All of this said, it’s not a good rule-of-thumb to rush important decisions -- acting on the first thing that comes to mind can be a terrible mistake. People, in fact, often regret snap judgments that they make. Therefore, it’s a better approach to listen carefully to the warnings or encouragements that intuitions provide just as Alexis Carrel insinuates in the introductory quote at the beginning of this piece, but then one should contemplate a response or plan before taking any course of action. In other words, the idea is to heed your intuitions but use them only as one part of a broader approach to evaluating information and situations and then making decisions based on the circumstances.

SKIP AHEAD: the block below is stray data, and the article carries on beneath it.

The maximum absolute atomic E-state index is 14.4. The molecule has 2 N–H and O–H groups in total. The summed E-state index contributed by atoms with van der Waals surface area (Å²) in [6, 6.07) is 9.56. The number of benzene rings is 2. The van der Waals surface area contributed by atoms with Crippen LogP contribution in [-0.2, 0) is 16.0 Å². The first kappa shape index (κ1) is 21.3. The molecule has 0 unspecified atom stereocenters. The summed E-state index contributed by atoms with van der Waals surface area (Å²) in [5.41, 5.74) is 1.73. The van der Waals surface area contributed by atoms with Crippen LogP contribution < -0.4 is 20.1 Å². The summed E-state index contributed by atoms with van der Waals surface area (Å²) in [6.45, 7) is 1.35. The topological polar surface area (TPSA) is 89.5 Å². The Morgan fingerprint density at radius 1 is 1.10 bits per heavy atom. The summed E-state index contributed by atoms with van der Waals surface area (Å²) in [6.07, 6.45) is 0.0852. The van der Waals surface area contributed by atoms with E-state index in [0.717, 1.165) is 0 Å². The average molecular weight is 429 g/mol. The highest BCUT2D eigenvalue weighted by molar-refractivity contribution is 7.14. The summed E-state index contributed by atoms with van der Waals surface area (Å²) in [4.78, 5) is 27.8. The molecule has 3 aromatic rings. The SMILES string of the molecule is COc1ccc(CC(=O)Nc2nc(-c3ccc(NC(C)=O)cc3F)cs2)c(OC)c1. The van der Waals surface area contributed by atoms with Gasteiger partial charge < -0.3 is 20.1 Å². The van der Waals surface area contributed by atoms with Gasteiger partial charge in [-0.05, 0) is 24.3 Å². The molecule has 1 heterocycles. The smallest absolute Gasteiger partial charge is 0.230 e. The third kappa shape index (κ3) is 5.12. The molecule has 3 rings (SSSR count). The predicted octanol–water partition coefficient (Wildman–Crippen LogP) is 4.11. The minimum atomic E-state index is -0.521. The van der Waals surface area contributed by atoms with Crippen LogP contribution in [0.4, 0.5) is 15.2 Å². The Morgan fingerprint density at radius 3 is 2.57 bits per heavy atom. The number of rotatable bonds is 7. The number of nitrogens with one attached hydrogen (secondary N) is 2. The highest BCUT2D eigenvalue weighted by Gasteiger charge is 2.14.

References:

1 Agor, W. H. (1984). Intuitive management: integrating left and right brain management skills. New York, NY: Prentice Hall Press.

2 Bastick, T. (1982). Intuition: how we think and act. New York, NY: John Wiley and Sons.

3 Behling, O., & Eckel, N. L. (1991). Making sense out of intuition. Academy of Management Executive, 5, 46-54.

4 Brockman, E. N., & Anthony, W. P. (1998). The influence of tacit knowledge and collective mind on strategic planning. Journal of Managerial Issues, 10, 204-219.

5 Burke, L. A., & Miller, M. K. (1999). Taking the mystery out of intuitive decision making. Academy of Management Executive, 13, 91-99.

6 Conley, D. (2008). The social limits of scientific knowledge in an age of easy information. Chronicle of Higher Education, 55(15), B4.

7 Eisenhardt, K. M., & Zbaracki, M. J. (1992). Strategic decision making. Strategic Management Journal, 13, 17-37